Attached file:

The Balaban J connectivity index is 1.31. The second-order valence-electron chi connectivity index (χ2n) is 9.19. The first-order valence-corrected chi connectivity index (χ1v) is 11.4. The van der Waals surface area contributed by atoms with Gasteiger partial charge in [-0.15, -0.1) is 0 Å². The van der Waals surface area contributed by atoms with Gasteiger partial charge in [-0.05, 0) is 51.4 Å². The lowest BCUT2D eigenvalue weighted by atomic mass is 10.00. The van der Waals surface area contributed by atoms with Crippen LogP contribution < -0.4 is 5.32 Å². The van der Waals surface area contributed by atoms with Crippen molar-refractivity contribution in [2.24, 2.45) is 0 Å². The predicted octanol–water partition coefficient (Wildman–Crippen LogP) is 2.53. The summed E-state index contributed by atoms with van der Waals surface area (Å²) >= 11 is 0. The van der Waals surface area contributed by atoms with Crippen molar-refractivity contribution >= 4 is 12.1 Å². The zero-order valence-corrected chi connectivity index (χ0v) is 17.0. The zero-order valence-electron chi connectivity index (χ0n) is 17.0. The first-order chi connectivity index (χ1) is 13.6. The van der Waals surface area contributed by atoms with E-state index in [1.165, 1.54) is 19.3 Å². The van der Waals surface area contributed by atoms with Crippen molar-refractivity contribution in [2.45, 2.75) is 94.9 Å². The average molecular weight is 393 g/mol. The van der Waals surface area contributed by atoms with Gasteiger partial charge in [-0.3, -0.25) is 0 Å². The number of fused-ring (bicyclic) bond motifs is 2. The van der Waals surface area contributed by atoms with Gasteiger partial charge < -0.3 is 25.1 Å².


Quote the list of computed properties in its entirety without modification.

The Balaban J connectivity index is 1.31. The second-order valence-electron chi connectivity index (χ2n) is 9.19. The first-order valence-corrected chi connectivity index (χ1v) is 11.4. The van der Waals surface area contributed by atoms with Gasteiger partial charge in [-0.15, -0.1) is 0 Å². The van der Waals surface area contributed by atoms with Gasteiger partial charge in [-0.05, 0) is 51.4 Å². The lowest BCUT2D eigenvalue weighted by atomic mass is 10.00. The van der Waals surface area contributed by atoms with Crippen LogP contribution < -0.4 is 5.32 Å². The van der Waals surface area contributed by atoms with Crippen molar-refractivity contribution in [2.24, 2.45) is 0 Å². The predicted octanol–water partition coefficient (Wildman–Crippen LogP) is 2.53. The summed E-state index contributed by atoms with van der Waals surface area (Å²) >= 11 is 0. The van der Waals surface area contributed by atoms with Crippen molar-refractivity contribution >= 4 is 12.1 Å². The zero-order valence-corrected chi connectivity index (χ0v) is 17.0. The zero-order valence-electron chi connectivity index (χ0n) is 17.0. The first-order chi connectivity index (χ1) is 13.6. The van der Waals surface area contributed by atoms with E-state index in [1.165, 1.54) is 19.3 Å². The van der Waals surface area contributed by atoms with Crippen molar-refractivity contribution in [2.45, 2.75) is 94.9 Å². The average molecular weight is 393 g/mol. The van der Waals surface area contributed by atoms with Gasteiger partial charge in [-0.3, -0.25) is 0 Å². The number of fused-ring (bicyclic) bond motifs is 2. The van der Waals surface area contributed by atoms with Gasteiger partial charge < -0.3 is 25.1 Å².